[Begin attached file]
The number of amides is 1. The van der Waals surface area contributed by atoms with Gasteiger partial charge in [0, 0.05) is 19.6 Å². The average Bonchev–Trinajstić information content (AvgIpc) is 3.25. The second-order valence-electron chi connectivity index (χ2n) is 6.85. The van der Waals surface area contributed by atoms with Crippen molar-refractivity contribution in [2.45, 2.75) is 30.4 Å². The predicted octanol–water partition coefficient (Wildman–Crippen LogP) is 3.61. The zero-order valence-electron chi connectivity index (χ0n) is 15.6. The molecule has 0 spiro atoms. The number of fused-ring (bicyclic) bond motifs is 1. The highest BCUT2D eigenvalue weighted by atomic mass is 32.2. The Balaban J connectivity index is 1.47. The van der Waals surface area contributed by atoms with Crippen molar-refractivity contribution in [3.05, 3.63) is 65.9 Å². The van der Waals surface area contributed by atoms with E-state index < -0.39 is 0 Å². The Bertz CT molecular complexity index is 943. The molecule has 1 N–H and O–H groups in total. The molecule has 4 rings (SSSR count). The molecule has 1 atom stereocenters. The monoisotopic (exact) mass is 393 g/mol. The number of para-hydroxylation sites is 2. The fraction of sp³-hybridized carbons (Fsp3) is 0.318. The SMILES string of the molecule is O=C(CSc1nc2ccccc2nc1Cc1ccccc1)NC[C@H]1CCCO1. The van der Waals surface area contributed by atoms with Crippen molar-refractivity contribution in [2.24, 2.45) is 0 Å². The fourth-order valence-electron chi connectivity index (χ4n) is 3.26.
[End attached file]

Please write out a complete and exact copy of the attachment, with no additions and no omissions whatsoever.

The number of amides is 1. The van der Waals surface area contributed by atoms with Gasteiger partial charge in [0, 0.05) is 19.6 Å². The average Bonchev–Trinajstić information content (AvgIpc) is 3.25. The second-order valence-electron chi connectivity index (χ2n) is 6.85. The van der Waals surface area contributed by atoms with Crippen molar-refractivity contribution in [2.45, 2.75) is 30.4 Å². The predicted octanol–water partition coefficient (Wildman–Crippen LogP) is 3.61. The zero-order valence-electron chi connectivity index (χ0n) is 15.6. The molecule has 0 spiro atoms. The number of fused-ring (bicyclic) bond motifs is 1. The highest BCUT2D eigenvalue weighted by atomic mass is 32.2. The Balaban J connectivity index is 1.47. The van der Waals surface area contributed by atoms with Crippen molar-refractivity contribution in [3.05, 3.63) is 65.9 Å². The van der Waals surface area contributed by atoms with E-state index < -0.39 is 0 Å². The Bertz CT molecular complexity index is 943. The molecule has 1 N–H and O–H groups in total. The molecule has 4 rings (SSSR count). The molecule has 1 atom stereocenters. The monoisotopic (exact) mass is 393 g/mol. The number of para-hydroxylation sites is 2. The fraction of sp³-hybridized carbons (Fsp3) is 0.318. The SMILES string of the molecule is O=C(CSc1nc2ccccc2nc1Cc1ccccc1)NC[C@H]1CCCO1. The van der Waals surface area contributed by atoms with Crippen molar-refractivity contribution in [2.24, 2.45) is 0 Å². The fourth-order valence-electron chi connectivity index (χ4n) is 3.26.